There is an old saying that leaders are made, not born. While some may disagree with this saying, I personally feel that nobody can truly be a born leader and that our individual leadership styles are developed over time, through trial and error. It is the manager's responsibility to know what the leadership styles are and know where they are with each style as their leaderships grows as well as develop strategies and interventions in motivating and influencing people to accomplish the necessary goals.
The first leadership style many would start off with, especially being new to an organization is something called nonassertiveness. According to Kinicki and Kreitner, authors of the text Organizational Behavior, nonassertiveness is characterized by timid and self-denying behavior. (Kinicki & Kreritner, 2009, p307). The reason for this is simply being new; being new to the company, new the people around you, and new to the policy and procedures that govern your ability to lead. Unfortunately, this style is ineffective because it gives the other person an unfair advantage. (Kinicki & Kreitner, 2009, p307.) There is no real strategy or intervention to motivate and influence those around you in this state. The best strategy, and from what I have seen work in the past, is to try and spend as little time as possible in this style by assigning new managers to a mentor, someone who has leadership experience who can guide and train the new manager into a more effective leader.
[...] Developing your leadership style through mentorship Developing Your Leadership Style through Mentorship There is an old saying that leaders are made, not born. While some may disagree with this saying, I personally feel that nobody can truly be a “born leader” and that our individual leadership styles are developed over time, through trial and error. It is the manager's responsibility to know what the leadership styles are and know where they are with each style as their leaderships grows as well as develop strategies and interventions in motivating and influencing people to accomplish the necessary goals. [...]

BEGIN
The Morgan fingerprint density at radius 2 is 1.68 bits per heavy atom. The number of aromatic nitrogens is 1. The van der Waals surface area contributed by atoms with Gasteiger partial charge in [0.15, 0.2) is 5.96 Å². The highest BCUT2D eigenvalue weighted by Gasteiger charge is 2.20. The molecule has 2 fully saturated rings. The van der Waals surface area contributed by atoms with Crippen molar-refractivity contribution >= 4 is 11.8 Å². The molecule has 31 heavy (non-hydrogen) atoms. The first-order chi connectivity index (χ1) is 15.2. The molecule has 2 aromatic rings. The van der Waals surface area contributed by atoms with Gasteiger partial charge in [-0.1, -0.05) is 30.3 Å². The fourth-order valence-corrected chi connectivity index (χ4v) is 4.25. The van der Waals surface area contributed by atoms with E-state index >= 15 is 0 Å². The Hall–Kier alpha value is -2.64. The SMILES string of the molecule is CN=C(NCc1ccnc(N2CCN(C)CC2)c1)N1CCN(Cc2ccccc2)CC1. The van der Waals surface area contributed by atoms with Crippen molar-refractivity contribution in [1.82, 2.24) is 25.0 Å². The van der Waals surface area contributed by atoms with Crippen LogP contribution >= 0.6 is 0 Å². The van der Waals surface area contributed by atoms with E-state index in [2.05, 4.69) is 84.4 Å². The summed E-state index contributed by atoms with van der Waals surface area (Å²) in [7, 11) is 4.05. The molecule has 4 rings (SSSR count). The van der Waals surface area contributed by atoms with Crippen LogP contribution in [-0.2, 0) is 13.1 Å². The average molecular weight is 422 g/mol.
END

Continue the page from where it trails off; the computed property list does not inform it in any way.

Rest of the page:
[...] This, for all intensive purposes is not a place to be and managers can be quite successful in this phase of their leadership development. Strategies and interventions to motivate and influence those around come easily since there is an established trusted work environment. At this point the mentorship tends to go by the way side and the manager is left on their own to function. Unfortunately, something almost inevitably happens, a fine line between being assertive and aggressive gets crossed and begins to cause problems. [...]
[...] I too started out in the nonassertive side of leadership but have built my leadership skills, through a mentor program we have here at work to where I am today. For the most part I stay on the assertive side and yes, there are times where I have to be aggressive in order to get something done but if I ever stay over that fine line for too long, my mentor can quickly pull me back. Even when things are going well, my mentor and I speak once a week just to make sure I stay on track and keep growing as a manager. [...]
[...] Reference Kinicki, A., & Kreitner, R. (2009). Organizational Behavior: Key concepts, skills & best practices (customized 4th ed.). New York, NY: McGraw-Hill Irwin. [...]
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